I guess you could say I’m “heavily tattooed”. I really don’t know what that term means nowadays, because tattoos seem to be the “norm”. Most of my left arm is inked, and I do have an unfortunate “tramp stamp” that is more stampie than trampy. I’ll leave you guessing on that one.
It’s been about 12 years since I got my first tattoo. The one in the photo was drawn by my partner in crime/life. He drew hearts on a menu that we shared on our first Valentine dinner, and I had it turned into a sleeve tattoo a few years later.
I love my tattoos. They are a road map of my life thus far, and each one is significant in the telling of my story. Maybe I won’t like them when I’m 80, and my skin is sagging. I’ll cross that wrinkled bridge when I come to it.
Here’s my trouble with tattoos: They’re a conversation piece.
If you turn your body into a walking gallery exhibit, you have to be prepared for strangers to comment.
I get this, but it doesn’t make awkward conversation with strangers any less awkward.
The typical awkward questions:
“Where’d you get your artwork done?”
“Did that hurt?”
“Is that henna?”
1). My boyfriend drew my tattoo, but my tattoo artist was deported back to Germany. Why? She cheated on her American husband, and he had her ass sent back home. Good for him/inconvenient for me. My sleeve is technically unfinished, but I kind of like it as is.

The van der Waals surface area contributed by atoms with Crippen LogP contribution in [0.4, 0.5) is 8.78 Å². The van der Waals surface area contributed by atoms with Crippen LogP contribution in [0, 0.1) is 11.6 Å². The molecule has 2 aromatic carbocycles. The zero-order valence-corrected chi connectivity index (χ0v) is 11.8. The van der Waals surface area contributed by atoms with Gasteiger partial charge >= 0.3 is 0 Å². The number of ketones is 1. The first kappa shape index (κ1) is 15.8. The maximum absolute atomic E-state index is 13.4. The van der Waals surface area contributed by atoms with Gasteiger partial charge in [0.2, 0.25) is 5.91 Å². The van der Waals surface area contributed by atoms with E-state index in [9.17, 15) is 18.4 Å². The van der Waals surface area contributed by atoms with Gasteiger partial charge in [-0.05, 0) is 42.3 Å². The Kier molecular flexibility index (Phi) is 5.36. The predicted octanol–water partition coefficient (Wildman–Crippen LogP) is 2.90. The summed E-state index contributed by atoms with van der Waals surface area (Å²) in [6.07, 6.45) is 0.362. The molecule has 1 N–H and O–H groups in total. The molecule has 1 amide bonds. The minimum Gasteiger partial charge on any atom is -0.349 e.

2). Having a needle poked into your skin is going to hurt. I think I have a pretty high tolerance for pain, so I’d describe the process as your skin being pinched, over and over again. Sometimes it feels worse than that. Sometimes it feels like grinding. The work on my arm took place over two, 3 hour sessions.
3). I have a wrist tattoo that resembles Indian Henna (this one hurt the most). I had this piece done when I was planning to move to India. I was 23, and had lined up work in an orphanage. At the time, I believed India was my destiny. I needed funding for my move, and it came through, a little too late. Normal life took over, and India seems further away than ever. I still keep a candle burning for at least a visit, and my tattoo helps to keep the flame ignited.
My most cherished tattoo is technically my worst one. It’s a hibiscus flower that I (crudely) drew myself. The hibiscus was my mother’s favorite flower, and she and her green thumb grew some magnificent ones. She passed away when I was 19, and I don’t need ink or trinkets to remember her lovely spirit, but somehow, this tattoo makes me feel connected to her.
I wear a Texas shaped charm around my neck because it makes me feel connected to what I consider to be my true home. It’s a guaranteed conversation starter, but when I’m feeling introverted, I can just guide the charm up the necklace chain and anchor it between the back of my shoulder blades. Awkward conversations thwarted.
Obviously, I can’t turn my skin inside out, and unless I’m willing to commit to prairie wear, I’m going to have to entertain some questions about my tattoos.
I don’t always enjoy the small talk, but sometimes the small talk turns into real conversation, and I dig real conversation. It’s all too easy for me to retreat inside my Kim shaped shell, so I’m sometimes grateful for ice breakers in the form of ink. Sometimes.
What’s next? A tattoo of the Texas flag inside the shape of the state. It might sound counterintuitive after what I said about the necklace, but I’ve made up my mind. Bring on the next round of awkward q&a!
How about you? Thinking about getting one? If you have one/some; what do they say about you?